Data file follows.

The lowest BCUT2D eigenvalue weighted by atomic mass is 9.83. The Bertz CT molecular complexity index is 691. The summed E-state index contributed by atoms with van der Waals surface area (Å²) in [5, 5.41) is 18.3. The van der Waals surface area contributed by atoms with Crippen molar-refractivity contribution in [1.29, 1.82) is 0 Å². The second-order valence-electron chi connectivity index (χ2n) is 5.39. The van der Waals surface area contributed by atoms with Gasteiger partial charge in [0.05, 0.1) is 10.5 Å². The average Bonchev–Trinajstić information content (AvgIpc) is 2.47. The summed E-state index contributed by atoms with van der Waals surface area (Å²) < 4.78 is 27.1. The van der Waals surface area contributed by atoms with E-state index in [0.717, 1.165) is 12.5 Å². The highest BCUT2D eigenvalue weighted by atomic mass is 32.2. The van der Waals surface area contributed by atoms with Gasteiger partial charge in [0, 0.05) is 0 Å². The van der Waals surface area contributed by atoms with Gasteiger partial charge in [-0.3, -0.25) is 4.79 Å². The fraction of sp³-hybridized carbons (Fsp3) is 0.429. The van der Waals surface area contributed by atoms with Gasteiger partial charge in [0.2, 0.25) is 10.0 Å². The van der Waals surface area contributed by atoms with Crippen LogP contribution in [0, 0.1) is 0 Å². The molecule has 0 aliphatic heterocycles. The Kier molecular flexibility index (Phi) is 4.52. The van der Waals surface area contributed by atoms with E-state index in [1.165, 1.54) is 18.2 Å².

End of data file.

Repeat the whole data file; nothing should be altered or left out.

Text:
The lowest BCUT2D eigenvalue weighted by atomic mass is 9.83. The Bertz CT molecular complexity index is 691. The summed E-state index contributed by atoms with van der Waals surface area (Å²) in [5, 5.41) is 18.3. The van der Waals surface area contributed by atoms with Crippen molar-refractivity contribution in [1.29, 1.82) is 0 Å². The second-order valence-electron chi connectivity index (χ2n) is 5.39. The van der Waals surface area contributed by atoms with Gasteiger partial charge in [0.05, 0.1) is 10.5 Å². The average Bonchev–Trinajstić information content (AvgIpc) is 2.47. The summed E-state index contributed by atoms with van der Waals surface area (Å²) < 4.78 is 27.1. The van der Waals surface area contributed by atoms with E-state index in [0.717, 1.165) is 12.5 Å². The highest BCUT2D eigenvalue weighted by atomic mass is 32.2. The van der Waals surface area contributed by atoms with Gasteiger partial charge in [0, 0.05) is 0 Å². The van der Waals surface area contributed by atoms with Gasteiger partial charge in [-0.3, -0.25) is 4.79 Å². The fraction of sp³-hybridized carbons (Fsp3) is 0.429. The van der Waals surface area contributed by atoms with Gasteiger partial charge in [0.2, 0.25) is 10.0 Å². The van der Waals surface area contributed by atoms with Crippen LogP contribution in [0, 0.1) is 0 Å². The molecule has 0 aliphatic heterocycles. The Kier molecular flexibility index (Phi) is 4.52. The van der Waals surface area contributed by atoms with E-state index in [1.165, 1.54) is 18.2 Å².